Mac OS X 10.5 (Leopard): Finder lists keyboard shortcuts for action menu commands but they don’t work

Posted by Pierre Igot in: Macintosh
January 16th, 2008 • 3:44 pm

I regularly want to do the same kind of file search with Spotlight: For example, I want to search for a specific keyword in song titles, but only for songs by a given artist.

This can be done with a Spotlight search in the Finder, using the search attributes “Authors” and “Title.” These attributes can accessed via the “Other…” command in the attributes menu and they can be added to that menu by checking the “In Menu” box next to them in the list that appears when invoking the “Other…” command.

So using these attributes I can define a Spotlight search for files whose “Authors” attribute contains the specific artist that I am looking for and whose “Title” attribute contains the keyword(s) I am looking for.

That works fine.

Since I don’t really want to rebuild such a search request manually each and every time I need to do such a search, I use the “Save” button in the Spotlight search window to save the search as a so-called “smart folder” somewhere on my hard drive.

Unfortunately, once a specific search request is saved as a smart folder, the next time I open the smart folder, by default the search criteria are all hidden. This means that if I want to modify the search, I have to make the search criteria visible first.

And unfortunately, in Mac OS X 10.5, there is only one way to do this, which is to use the “Show Search Criteria” command in the action menu in the Finder window’s toolbar.

This “Show Search Criteria” command appears nowhere else in the Finder interface in Mac OS X 10.5. It is not included in the “View” menu in the Finder’s menu bar. It cannot be added as a toolbar button to the Finder toolbar. And there is no keyboard shortcut for it.

I need to use this command quite regularly and, frankly, having to pull down the action menu and select the command with the mouse is a bit of a pain. I would like to have an alternative way to invoke the command—ideally, that would be a toolbar button, but I could live with a keyboard shortcut that I can press with my left hand without having to release my mouse.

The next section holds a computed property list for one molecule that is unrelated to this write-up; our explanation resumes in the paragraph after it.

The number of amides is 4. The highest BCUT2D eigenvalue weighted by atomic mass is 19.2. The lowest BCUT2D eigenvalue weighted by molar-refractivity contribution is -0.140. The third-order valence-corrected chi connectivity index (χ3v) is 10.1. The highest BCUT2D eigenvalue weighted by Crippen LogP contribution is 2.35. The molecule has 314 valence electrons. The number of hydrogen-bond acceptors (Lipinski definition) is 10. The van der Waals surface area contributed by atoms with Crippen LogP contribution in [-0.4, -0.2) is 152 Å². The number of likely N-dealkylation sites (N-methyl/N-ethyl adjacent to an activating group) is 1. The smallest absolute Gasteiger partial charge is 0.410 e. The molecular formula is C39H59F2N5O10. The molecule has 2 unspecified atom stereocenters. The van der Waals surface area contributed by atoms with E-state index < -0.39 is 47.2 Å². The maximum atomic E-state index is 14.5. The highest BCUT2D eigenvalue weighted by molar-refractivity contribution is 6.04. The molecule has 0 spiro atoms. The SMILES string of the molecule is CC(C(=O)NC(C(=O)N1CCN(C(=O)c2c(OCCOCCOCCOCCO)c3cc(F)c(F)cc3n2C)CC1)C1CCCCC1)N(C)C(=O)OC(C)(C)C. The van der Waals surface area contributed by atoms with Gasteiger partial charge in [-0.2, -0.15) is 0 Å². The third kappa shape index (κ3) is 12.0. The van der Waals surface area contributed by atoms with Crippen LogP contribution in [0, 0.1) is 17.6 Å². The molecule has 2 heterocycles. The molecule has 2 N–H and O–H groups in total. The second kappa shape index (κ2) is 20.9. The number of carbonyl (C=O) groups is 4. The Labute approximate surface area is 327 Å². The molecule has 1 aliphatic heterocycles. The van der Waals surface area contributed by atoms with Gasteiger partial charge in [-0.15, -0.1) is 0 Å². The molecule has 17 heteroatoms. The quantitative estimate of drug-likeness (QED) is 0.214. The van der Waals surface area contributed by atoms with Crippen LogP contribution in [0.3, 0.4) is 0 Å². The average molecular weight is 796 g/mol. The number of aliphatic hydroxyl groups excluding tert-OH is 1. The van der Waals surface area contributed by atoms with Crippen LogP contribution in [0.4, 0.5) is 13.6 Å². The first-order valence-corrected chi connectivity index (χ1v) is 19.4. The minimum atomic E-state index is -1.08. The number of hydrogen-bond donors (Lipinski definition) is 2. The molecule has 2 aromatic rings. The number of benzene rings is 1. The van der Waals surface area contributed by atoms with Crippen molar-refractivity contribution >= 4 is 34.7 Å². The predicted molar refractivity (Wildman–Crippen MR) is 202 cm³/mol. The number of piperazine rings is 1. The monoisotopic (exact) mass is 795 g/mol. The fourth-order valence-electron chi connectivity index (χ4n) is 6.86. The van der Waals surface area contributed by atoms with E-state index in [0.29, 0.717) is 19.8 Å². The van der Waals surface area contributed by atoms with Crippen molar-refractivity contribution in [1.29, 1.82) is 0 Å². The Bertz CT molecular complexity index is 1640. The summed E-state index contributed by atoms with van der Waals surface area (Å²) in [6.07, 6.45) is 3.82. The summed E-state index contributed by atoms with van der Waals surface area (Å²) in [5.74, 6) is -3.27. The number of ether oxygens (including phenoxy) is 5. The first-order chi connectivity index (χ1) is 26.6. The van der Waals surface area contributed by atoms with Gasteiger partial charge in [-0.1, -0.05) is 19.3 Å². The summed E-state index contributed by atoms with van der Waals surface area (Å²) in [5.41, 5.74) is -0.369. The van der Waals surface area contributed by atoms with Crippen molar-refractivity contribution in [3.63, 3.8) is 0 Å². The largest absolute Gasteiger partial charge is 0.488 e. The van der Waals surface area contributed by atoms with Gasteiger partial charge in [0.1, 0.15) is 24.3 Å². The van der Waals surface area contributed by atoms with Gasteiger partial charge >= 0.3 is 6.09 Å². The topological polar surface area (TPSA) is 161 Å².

Now, Mac OS X 10.5, like previous versions of the operating system, has a “Keyboard Shortcuts” tab in the “Keyboard & Mouse” preference pane that lets you assign your own keyboard shortcut to a specific menu command, either for a specific application or for all Mac OS X applications that include the menu command in question. (In the preference pane, when you try to add a new shortcut, the menu command is actually called “Menu Title,” which I find rather confusing.)

This functionality in System Preferences is normally used to assign keyboard shortcuts to menu commands that appear in the main menu bar at the top of your screen, but the other day, because I was frustrated again by having to use the action menu to invoke the “Show Search Criteria” command, I wondered whether Mac OS X’s keyboard shortcuts functionality would also extend to commands in the action menu in the Finder toolbar. So I tried.

I went to the “Keyboard Shortcuts” tab in the “Keyboard & Mouse” preference pane and I assigned a keyboard shortcut (command-option-shift-S) to the command “Show Search Criteria” for the Finder application.

I then used Activity Monitor to quit and relaunch the Finder, in order for the change to take effect and—wouldn’t you know it?—when I looked at the action menu in the Finder toolbar for a Spotlight search window, my command-option-shift-S shortcut was listed next to the “Show Search Criteria” command.

“This is terrific,” I thought—but then was promptly disillusioned. The keyboard shortcut was indeed listed, but as far as I could tell, it didn’t work. When I tried it, I just got a system beep, and nothing happened.

I thought that maybe there was a conflict with another system-wide keyboard shortcut somewhere, so I tried a variety of other keyboard shortcuts, which I was absolutely certain no other application was using. Sadly, I soon reached the conclusion that this was simply not properly supported in Mac OS X 10.5.